Rosh Hashana

Rosh Hashanna
Type: Oil
Dimensions: Width/Height (in inches) 60/48
Year: 2003

This painting portrays the major biblical theme of the Rosh Hashana holiday: “The Akeda” or the “Sacrifice of Isaac”. The painting takes off from the dual interpretation of the single word “Achar” found in Genesis XXII: 13, “And Abraham lifted up his eyes and behold a ram behind (achar) him was caught in the thicket by the horns”. I have interpreted “Achar” not only as “behind” but also as “achare”, “a different” ram. Thus there are two rams, the animal ram and the Isaac ram. This painting portrays the moment immediately after Abraham exchanges one ram, Isaac, for another ram, Isaac’s animal doppelganger. By virtue of this exchange, the ram who takes Isaac’s place on the sacrificial altar is humanized, and Isaac who takes the place of the ram trapped in the thicket by his horns is animalized or dehumanized. Isaac is illustrated as freed from the altar standing behind (Achar) Abraham, yet with his one unbroken horn trapped in the seven branched tree of life (Menorah). Prior to his liberation Isaac has managed to break off (shevorim) and blow his own ram’s horn (Shofar) in prolonged (Tekiyah Gedolah) and broken staccato (Shevarim-Teruah) tones summoning G-d to help him. The Isaac ram is portrayed as a “musselman”, a nearly skeletal concentration camp survivor, a broken shell of his former self, one hairbreadth’s away from death. His missing appendage (Horn) also represents the missing appendage of the Jewish people after the destruction of one third our population. On his arm are tattooed the letters shepsel 6(Sheep 6) representing the sacrifice of 6 million Jews who like Isaac were led like sheep to their slaughter. Help comes in the form of a crying female angel who covers everyone with her protective wings, which like the tallit have descending fringes. The merciful instruction on her maternal protective breasts instructs Abraham to “not lay thy hand upon the lad”.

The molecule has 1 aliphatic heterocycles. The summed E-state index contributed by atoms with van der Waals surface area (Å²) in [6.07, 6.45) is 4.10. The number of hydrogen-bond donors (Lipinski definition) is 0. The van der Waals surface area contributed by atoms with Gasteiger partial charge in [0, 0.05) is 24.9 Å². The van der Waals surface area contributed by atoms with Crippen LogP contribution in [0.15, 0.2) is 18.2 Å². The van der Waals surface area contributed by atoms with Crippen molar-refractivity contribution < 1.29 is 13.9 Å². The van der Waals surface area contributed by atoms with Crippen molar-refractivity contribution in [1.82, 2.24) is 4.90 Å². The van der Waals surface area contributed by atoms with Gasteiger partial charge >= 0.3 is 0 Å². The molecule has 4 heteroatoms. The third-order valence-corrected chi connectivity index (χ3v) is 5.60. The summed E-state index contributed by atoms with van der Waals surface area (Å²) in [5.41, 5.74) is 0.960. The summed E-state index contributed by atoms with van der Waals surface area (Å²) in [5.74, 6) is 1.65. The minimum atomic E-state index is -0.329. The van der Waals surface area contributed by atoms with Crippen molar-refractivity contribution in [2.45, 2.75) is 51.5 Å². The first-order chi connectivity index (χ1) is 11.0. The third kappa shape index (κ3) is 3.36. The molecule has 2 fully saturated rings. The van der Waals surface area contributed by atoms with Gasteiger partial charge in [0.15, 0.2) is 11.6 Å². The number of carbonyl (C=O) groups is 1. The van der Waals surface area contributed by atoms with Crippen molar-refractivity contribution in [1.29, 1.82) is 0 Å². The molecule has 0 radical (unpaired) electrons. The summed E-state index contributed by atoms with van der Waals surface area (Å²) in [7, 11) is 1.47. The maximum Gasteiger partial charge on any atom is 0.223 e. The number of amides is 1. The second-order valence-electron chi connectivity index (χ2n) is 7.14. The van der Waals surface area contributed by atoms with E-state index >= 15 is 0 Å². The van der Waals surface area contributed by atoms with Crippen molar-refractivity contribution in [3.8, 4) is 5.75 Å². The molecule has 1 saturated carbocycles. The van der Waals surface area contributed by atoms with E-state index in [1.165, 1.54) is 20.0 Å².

Abraham with multiple head movements (seven, paralleling the seven branches of the tree/menorah behind him) conveys ambivalence and sorrow. Yet, he finally extends his ritual knife, Ma’acallulav, in the form of a lulav, (a pun of “maachelot”, “eating/sacrificial knife”, appropriate for the upcoming Sukkoth Holiday )and pierces the doppelganger ram’s heart (Etrog), killing him (Aharog) and fulfilling the sacrifice of Isaac, even if it is only of Isaac’s ram doppelganger. Because the ram has taken on Isaac’s human characteristics, this “animal sacrifice” is eerily real yet surreal. The ram’s blood sprays heavenward to meet the tears from heaven, emitting his soul, and the sweet savory smell of bestial/human sacrifice representing the only loved son of Abraham. On his arm is written the word “hineneneneneni” “here I am” in sheep vocals. With both hands he is holding onto the lulav and assisting Abraham in his self-immolation. The sacrificial fire is composed of the Hebrew letters for fire, Eysch. Bees surrounding theTree of Life are making honey for the New Year. Noah’s ark is in the distance and the constellation Leo, representing Judah/Israel, is in the upper left thus uniting expanses of generations from Noah through our times.